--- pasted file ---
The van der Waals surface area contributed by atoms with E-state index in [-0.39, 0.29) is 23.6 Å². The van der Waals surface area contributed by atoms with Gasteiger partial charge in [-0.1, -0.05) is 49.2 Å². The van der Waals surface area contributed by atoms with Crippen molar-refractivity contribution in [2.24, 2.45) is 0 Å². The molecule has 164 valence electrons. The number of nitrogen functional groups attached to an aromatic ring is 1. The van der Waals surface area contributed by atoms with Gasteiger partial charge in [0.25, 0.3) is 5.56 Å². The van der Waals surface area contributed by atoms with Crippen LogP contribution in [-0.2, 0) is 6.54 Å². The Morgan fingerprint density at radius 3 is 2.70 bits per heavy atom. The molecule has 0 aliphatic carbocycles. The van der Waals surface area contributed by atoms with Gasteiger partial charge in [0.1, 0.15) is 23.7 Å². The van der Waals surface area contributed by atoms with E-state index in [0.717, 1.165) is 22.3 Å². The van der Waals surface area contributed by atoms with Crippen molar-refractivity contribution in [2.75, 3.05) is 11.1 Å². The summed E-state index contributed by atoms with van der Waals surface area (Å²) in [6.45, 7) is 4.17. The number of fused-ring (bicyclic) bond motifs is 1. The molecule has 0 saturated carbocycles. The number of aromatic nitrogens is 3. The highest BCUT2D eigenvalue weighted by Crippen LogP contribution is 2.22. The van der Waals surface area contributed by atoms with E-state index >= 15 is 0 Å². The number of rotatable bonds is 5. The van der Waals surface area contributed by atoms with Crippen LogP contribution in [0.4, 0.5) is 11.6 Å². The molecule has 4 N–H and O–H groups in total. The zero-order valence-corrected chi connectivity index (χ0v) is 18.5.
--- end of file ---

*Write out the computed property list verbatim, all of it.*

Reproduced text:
The van der Waals surface area contributed by atoms with E-state index in [-0.39, 0.29) is 23.6 Å². The van der Waals surface area contributed by atoms with Gasteiger partial charge in [-0.1, -0.05) is 49.2 Å². The van der Waals surface area contributed by atoms with Crippen molar-refractivity contribution in [2.24, 2.45) is 0 Å². The molecule has 164 valence electrons. The number of nitrogen functional groups attached to an aromatic ring is 1. The van der Waals surface area contributed by atoms with Gasteiger partial charge in [0.25, 0.3) is 5.56 Å². The van der Waals surface area contributed by atoms with Crippen LogP contribution in [-0.2, 0) is 6.54 Å². The Morgan fingerprint density at radius 3 is 2.70 bits per heavy atom. The molecule has 0 aliphatic carbocycles. The van der Waals surface area contributed by atoms with Gasteiger partial charge in [0.1, 0.15) is 23.7 Å². The van der Waals surface area contributed by atoms with E-state index in [0.717, 1.165) is 22.3 Å². The van der Waals surface area contributed by atoms with Crippen molar-refractivity contribution in [2.75, 3.05) is 11.1 Å². The summed E-state index contributed by atoms with van der Waals surface area (Å²) in [6.45, 7) is 4.17. The number of fused-ring (bicyclic) bond motifs is 1. The molecule has 0 saturated carbocycles. The number of aromatic nitrogens is 3. The highest BCUT2D eigenvalue weighted by Crippen LogP contribution is 2.22. The van der Waals surface area contributed by atoms with E-state index >= 15 is 0 Å². The number of rotatable bonds is 5. The van der Waals surface area contributed by atoms with Crippen LogP contribution in [0.4, 0.5) is 11.6 Å². The molecule has 4 N–H and O–H groups in total. The zero-order valence-corrected chi connectivity index (χ0v) is 18.5.